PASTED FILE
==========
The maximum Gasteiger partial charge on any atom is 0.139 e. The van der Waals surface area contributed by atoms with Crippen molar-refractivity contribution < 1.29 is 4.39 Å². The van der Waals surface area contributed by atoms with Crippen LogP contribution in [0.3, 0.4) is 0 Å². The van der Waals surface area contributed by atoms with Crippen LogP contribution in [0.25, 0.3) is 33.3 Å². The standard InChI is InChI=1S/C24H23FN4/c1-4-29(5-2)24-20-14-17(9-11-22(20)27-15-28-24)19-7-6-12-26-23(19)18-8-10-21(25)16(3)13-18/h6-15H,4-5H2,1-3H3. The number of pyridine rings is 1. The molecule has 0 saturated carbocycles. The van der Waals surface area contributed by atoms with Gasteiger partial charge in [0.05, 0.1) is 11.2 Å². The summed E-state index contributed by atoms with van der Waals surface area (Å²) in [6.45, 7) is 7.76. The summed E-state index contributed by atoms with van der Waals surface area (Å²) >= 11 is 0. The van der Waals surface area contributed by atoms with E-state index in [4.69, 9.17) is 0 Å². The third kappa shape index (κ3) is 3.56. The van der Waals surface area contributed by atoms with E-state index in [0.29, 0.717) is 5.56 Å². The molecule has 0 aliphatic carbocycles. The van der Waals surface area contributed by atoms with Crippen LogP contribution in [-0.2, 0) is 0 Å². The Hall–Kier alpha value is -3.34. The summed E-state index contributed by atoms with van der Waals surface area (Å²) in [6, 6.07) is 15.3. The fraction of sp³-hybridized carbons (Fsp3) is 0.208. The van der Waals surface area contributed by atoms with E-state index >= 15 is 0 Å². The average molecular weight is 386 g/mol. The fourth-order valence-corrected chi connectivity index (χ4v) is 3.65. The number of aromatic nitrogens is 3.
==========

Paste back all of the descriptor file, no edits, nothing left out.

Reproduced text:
The maximum Gasteiger partial charge on any atom is 0.139 e. The van der Waals surface area contributed by atoms with Crippen molar-refractivity contribution < 1.29 is 4.39 Å². The van der Waals surface area contributed by atoms with Crippen LogP contribution in [0.3, 0.4) is 0 Å². The van der Waals surface area contributed by atoms with Crippen LogP contribution in [0.25, 0.3) is 33.3 Å². The standard InChI is InChI=1S/C24H23FN4/c1-4-29(5-2)24-20-14-17(9-11-22(20)27-15-28-24)19-7-6-12-26-23(19)18-8-10-21(25)16(3)13-18/h6-15H,4-5H2,1-3H3. The number of pyridine rings is 1. The molecule has 0 saturated carbocycles. The van der Waals surface area contributed by atoms with Gasteiger partial charge in [0.05, 0.1) is 11.2 Å². The summed E-state index contributed by atoms with van der Waals surface area (Å²) in [6.45, 7) is 7.76. The summed E-state index contributed by atoms with van der Waals surface area (Å²) >= 11 is 0. The van der Waals surface area contributed by atoms with E-state index in [4.69, 9.17) is 0 Å². The third kappa shape index (κ3) is 3.56. The van der Waals surface area contributed by atoms with E-state index in [0.29, 0.717) is 5.56 Å². The molecule has 0 aliphatic carbocycles. The van der Waals surface area contributed by atoms with Crippen LogP contribution in [-0.2, 0) is 0 Å². The Hall–Kier alpha value is -3.34. The summed E-state index contributed by atoms with van der Waals surface area (Å²) in [6, 6.07) is 15.3. The fraction of sp³-hybridized carbons (Fsp3) is 0.208. The van der Waals surface area contributed by atoms with E-state index >= 15 is 0 Å². The average molecular weight is 386 g/mol. The fourth-order valence-corrected chi connectivity index (χ4v) is 3.65. The number of aromatic nitrogens is 3.